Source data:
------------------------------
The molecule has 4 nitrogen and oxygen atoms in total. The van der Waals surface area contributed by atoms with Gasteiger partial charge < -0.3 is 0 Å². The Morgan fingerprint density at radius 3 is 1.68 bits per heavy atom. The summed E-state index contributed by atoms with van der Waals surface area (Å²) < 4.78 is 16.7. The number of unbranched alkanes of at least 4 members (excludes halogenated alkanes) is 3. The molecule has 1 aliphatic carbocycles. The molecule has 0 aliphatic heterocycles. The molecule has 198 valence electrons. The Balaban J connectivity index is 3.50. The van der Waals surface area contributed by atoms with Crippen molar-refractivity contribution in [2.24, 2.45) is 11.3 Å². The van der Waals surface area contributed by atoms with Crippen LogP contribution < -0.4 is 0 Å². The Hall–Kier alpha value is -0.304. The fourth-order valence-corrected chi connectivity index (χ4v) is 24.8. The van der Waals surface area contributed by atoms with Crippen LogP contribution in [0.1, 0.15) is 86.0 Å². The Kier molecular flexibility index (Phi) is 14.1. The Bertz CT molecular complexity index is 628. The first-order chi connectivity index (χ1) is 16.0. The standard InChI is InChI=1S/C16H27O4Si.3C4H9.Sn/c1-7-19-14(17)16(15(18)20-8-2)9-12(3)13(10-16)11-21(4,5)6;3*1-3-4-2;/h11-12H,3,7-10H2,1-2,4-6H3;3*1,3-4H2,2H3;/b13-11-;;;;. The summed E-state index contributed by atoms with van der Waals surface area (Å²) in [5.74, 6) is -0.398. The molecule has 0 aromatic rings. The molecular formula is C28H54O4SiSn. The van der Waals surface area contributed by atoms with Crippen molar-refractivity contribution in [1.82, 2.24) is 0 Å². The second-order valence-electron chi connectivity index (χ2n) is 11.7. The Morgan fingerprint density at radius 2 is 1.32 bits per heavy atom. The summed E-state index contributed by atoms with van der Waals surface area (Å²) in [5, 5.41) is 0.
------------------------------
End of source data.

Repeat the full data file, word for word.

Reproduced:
The molecule has 4 nitrogen and oxygen atoms in total. The van der Waals surface area contributed by atoms with Gasteiger partial charge < -0.3 is 0 Å². The Morgan fingerprint density at radius 3 is 1.68 bits per heavy atom. The summed E-state index contributed by atoms with van der Waals surface area (Å²) < 4.78 is 16.7. The number of unbranched alkanes of at least 4 members (excludes halogenated alkanes) is 3. The molecule has 1 aliphatic carbocycles. The molecule has 0 aliphatic heterocycles. The molecule has 198 valence electrons. The Balaban J connectivity index is 3.50. The van der Waals surface area contributed by atoms with Crippen molar-refractivity contribution in [2.24, 2.45) is 11.3 Å². The van der Waals surface area contributed by atoms with Crippen LogP contribution < -0.4 is 0 Å². The Hall–Kier alpha value is -0.304. The fourth-order valence-corrected chi connectivity index (χ4v) is 24.8. The van der Waals surface area contributed by atoms with Crippen LogP contribution in [0.1, 0.15) is 86.0 Å². The Kier molecular flexibility index (Phi) is 14.1. The Bertz CT molecular complexity index is 628. The first-order chi connectivity index (χ1) is 16.0. The standard InChI is InChI=1S/C16H27O4Si.3C4H9.Sn/c1-7-19-14(17)16(15(18)20-8-2)9-12(3)13(10-16)11-21(4,5)6;3*1-3-4-2;/h11-12H,3,7-10H2,1-2,4-6H3;3*1,3-4H2,2H3;/b13-11-;;;;. The summed E-state index contributed by atoms with van der Waals surface area (Å²) in [5.74, 6) is -0.398. The molecule has 0 aromatic rings. The molecular formula is C28H54O4SiSn. The van der Waals surface area contributed by atoms with Crippen molar-refractivity contribution in [1.82, 2.24) is 0 Å². The second-order valence-electron chi connectivity index (χ2n) is 11.7. The Morgan fingerprint density at radius 2 is 1.32 bits per heavy atom. The summed E-state index contributed by atoms with van der Waals surface area (Å²) in [5, 5.41) is 0.